Rocket Lab not yet close to profitability, proxy statement reveals

Peter Beck, founder of Rocket Lab, is seen as essential to Rocket Lab's success.

Enlarge / Peter Beck, founder of Rocket Lab, is seen as essential to Rocket Lab's success. (credit: Rocket Lab)

Running a rocket launch company is an expensive proposition. You need hundreds of employees, lots of expensive machines and tooling, plenty of hardware, and at least one launch site. To make matters worse, for a purely commercial launch firm like Rocket Lab, you typically only get paid when you deliver someone's satellite into orbit.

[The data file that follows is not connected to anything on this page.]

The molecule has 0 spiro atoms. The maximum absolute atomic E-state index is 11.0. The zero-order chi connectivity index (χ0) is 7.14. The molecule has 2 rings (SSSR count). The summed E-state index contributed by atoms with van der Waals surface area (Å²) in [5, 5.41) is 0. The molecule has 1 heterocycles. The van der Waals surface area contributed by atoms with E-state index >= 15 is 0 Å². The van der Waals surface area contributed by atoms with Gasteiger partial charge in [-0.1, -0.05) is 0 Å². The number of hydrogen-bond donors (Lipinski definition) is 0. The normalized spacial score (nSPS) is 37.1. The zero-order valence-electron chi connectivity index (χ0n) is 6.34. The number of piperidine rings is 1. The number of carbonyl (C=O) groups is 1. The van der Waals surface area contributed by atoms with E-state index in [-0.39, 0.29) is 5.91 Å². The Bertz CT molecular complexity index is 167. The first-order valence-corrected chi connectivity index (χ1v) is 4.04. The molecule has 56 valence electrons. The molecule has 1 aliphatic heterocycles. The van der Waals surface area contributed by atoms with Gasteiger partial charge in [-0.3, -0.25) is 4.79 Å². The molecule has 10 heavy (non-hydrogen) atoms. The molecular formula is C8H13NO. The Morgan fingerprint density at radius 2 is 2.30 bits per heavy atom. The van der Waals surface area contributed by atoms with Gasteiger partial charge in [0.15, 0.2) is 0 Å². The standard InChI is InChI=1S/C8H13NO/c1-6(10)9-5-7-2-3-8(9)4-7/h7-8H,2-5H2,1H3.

So it is perhaps no surprise that the US-based company, which launches from New Zealand and has about 600 employees, has been losing a lot of money. According to a new proxy statement, Rocket Lab experienced net losses of $30 million and $55 million in 2019 and 2020, respectively. Given the company's financial position, an independent auditor, according to the proxy statement, "expressed substantial doubt" about Rocket Lab's "ability to continue as a going concern."

These are the kinds of details we rarely see in the often financially opaque launch business, but as part of the process of converting into a publicly traded Special Purpose Acquisition Company, Rocket Lab had to make extensive financial disclosures. The full 712-page document can be downloaded here.

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